Built in 1093 to house the Shrine of St Cuthbert, Durham Cathedral has been a place of pilgrimage, worship and welcome for almost a millennium.

Originally built as a monastic cathedral for a community of Benedictine monks, Durham Cathedral boasts some of the most intact surviving monastic buildings in England. The Cathedral holds an annual Benedictine Week when there is an opportunity to explore in more depth the historical and living tradition of St Benedict, focusing on its expression at Durham Cathedral in the past and present.

The Cathedral also served a political and military function by reinforcing the authority of the prince-bishops over England’s northern border. The Prince Bishops effectively ruled the Diocese of Durham from 1080 until 1836 when the Palatinate of Durham was abolished.

The Reformation brought the dissolution of the Priory and its monastic community. The monastery was surrendered to the Crown in December 1539, thus ending hundreds of years of monastic life at the Cathedral. In May 1541 the Cathedral was re-founded, the last Prior became the first Dean, and twelve former monks became the first Canons.

Despite the continuity of some of the personnel, this period must have been very traumatic in the life of the Cathedral as medieval worship and monastic life gave way to the new Book of Common Prayer. There was much regrettable destruction of historic furnishings and artefacts in the later sixteenth century as the reforms were zealously upheld.

Much valuable information about life in the Cathedral in the period immediately prior to the dissolution can be found in a 1591 work, ‘The Rites of Durham’ which it is presumed was written by a former member of the monastic community and is available in the Cathedral.

Durham Cathedral witnessed further turbulence during the Civil War, when the Church of England was supressed at the order of Parliament. During this period the Cathedral was closed for worship and used by Oliver Cromwell to incarcerate 3,000 Scottish soldiers brought to Durham following the Battle of Dunbar in 1650. Many of the soldiers died and until recently their whereabouts was unknown.  In 2013 during building work at Durham University’s Palace Green Library, close to the Cathedral, two mass graves were found.  Subsequent archaeological and academic research carried out by Durham University led to the conclusion that the graves are those of the soldiers. See www.durham.ac.uk/scottishsoldiers for more information.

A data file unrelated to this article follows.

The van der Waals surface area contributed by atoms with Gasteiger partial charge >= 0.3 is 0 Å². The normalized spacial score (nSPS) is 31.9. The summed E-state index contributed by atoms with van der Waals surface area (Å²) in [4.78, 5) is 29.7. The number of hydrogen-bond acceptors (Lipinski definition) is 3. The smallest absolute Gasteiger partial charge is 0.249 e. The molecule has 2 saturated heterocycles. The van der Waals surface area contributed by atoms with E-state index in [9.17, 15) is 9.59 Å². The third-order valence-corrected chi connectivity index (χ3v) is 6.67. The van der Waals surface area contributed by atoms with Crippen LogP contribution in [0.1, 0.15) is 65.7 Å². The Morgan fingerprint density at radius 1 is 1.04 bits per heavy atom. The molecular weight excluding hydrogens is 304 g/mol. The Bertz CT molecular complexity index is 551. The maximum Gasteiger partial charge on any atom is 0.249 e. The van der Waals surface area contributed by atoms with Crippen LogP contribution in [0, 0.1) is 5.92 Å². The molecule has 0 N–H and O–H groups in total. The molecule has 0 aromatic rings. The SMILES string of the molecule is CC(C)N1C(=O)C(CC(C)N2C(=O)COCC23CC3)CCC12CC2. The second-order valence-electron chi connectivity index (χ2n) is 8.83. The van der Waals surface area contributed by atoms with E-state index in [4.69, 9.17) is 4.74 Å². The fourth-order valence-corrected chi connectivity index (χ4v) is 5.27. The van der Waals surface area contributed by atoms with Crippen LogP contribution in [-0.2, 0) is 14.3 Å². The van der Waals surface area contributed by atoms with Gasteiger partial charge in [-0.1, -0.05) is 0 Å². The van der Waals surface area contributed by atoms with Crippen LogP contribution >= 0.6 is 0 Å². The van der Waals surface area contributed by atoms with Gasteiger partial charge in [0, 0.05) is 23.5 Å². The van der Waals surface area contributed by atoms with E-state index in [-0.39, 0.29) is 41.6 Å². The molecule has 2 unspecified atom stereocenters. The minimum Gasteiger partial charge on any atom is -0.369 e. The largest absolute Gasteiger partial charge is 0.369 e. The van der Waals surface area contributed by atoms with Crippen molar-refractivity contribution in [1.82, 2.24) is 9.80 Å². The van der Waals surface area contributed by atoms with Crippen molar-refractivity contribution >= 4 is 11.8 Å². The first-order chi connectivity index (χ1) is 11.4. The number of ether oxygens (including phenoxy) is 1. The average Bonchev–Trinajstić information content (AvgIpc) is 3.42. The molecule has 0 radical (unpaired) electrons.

The late eighteenth century was another sad period in the history of the Cathedral as there was much unfortunate work to the fabric of the Cathedral including the chiselling off of between 2 and 3 inches of stone from most of the exterior and the demolition of part of the Norman Chapter House. Luckily the idea of demolishing the Galilee Chapel was abandoned. The Chapter House was rebuilt to the original design in 1895.

The nineteenth century saw the introduction of much of the stained glass in the Cathedral and the Scott screen in the crossing whilst in 1832 the Bishop of Durham and the Cathedral Chapter founded Durham University.

In the twentieth and twenty-first centuries the emphasis has been on sensitive conservation, along with the introduction of some contemporary art. The architectural and historical importance of Durham Cathedral was recognized in 1986 when it was inscribed on the World Heritage list by UNESCO as part of the Durham World Heritage Site.

The Cathedral is also responsible for the care and upkeep of the woodlands and riverbanks which provide the stunning setting for the Cathedral when seen from the west.

Today the Cathedral thrives as a place of worship and hospitality, welcoming over 700,000 people every year. It continues to be a focal point for the community of Durham and the wider North East region offering a deep sense of place to all who come.